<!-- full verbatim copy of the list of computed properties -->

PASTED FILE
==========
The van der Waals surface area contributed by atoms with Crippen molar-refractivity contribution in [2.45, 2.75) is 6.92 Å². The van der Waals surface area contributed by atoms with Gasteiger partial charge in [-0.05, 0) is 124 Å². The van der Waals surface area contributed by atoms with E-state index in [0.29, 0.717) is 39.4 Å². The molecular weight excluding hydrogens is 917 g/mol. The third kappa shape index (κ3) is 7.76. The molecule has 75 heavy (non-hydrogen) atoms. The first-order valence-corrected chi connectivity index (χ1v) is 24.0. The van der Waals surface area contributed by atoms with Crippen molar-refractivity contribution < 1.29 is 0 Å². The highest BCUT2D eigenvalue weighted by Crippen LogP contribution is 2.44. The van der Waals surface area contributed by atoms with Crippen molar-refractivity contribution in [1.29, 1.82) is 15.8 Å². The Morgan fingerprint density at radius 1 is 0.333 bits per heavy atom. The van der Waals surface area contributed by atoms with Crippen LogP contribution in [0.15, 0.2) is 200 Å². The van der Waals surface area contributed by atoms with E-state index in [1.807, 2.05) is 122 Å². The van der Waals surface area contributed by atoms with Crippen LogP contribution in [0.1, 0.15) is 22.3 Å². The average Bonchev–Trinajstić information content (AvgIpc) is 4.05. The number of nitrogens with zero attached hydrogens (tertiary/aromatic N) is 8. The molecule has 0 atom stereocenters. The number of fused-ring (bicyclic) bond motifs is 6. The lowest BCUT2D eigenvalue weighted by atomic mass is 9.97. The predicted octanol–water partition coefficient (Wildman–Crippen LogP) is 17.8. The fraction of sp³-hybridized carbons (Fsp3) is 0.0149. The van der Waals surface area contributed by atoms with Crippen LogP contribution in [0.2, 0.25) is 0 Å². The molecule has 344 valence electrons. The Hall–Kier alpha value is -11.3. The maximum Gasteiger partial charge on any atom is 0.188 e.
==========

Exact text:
The van der Waals surface area contributed by atoms with Crippen molar-refractivity contribution in [2.45, 2.75) is 6.92 Å². The van der Waals surface area contributed by atoms with Gasteiger partial charge in [-0.05, 0) is 124 Å². The van der Waals surface area contributed by atoms with E-state index in [0.29, 0.717) is 39.4 Å². The molecular weight excluding hydrogens is 917 g/mol. The third kappa shape index (κ3) is 7.76. The molecule has 75 heavy (non-hydrogen) atoms. The first-order valence-corrected chi connectivity index (χ1v) is 24.0. The van der Waals surface area contributed by atoms with Crippen molar-refractivity contribution < 1.29 is 0 Å². The highest BCUT2D eigenvalue weighted by Crippen LogP contribution is 2.44. The van der Waals surface area contributed by atoms with Crippen molar-refractivity contribution in [1.29, 1.82) is 15.8 Å². The Morgan fingerprint density at radius 1 is 0.333 bits per heavy atom. The van der Waals surface area contributed by atoms with Crippen LogP contribution in [0.15, 0.2) is 200 Å². The van der Waals surface area contributed by atoms with E-state index in [1.807, 2.05) is 122 Å². The van der Waals surface area contributed by atoms with Crippen LogP contribution in [0.1, 0.15) is 22.3 Å². The average Bonchev–Trinajstić information content (AvgIpc) is 4.05. The number of nitrogens with zero attached hydrogens (tertiary/aromatic N) is 8. The molecule has 0 atom stereocenters. The number of fused-ring (bicyclic) bond motifs is 6. The lowest BCUT2D eigenvalue weighted by atomic mass is 9.97. The predicted octanol–water partition coefficient (Wildman–Crippen LogP) is 17.8. The fraction of sp³-hybridized carbons (Fsp3) is 0.0149. The van der Waals surface area contributed by atoms with Crippen LogP contribution in [0.2, 0.25) is 0 Å². The molecule has 344 valence electrons. The Hall–Kier alpha value is -11.3. The maximum Gasteiger partial charge on any atom is 0.188 e.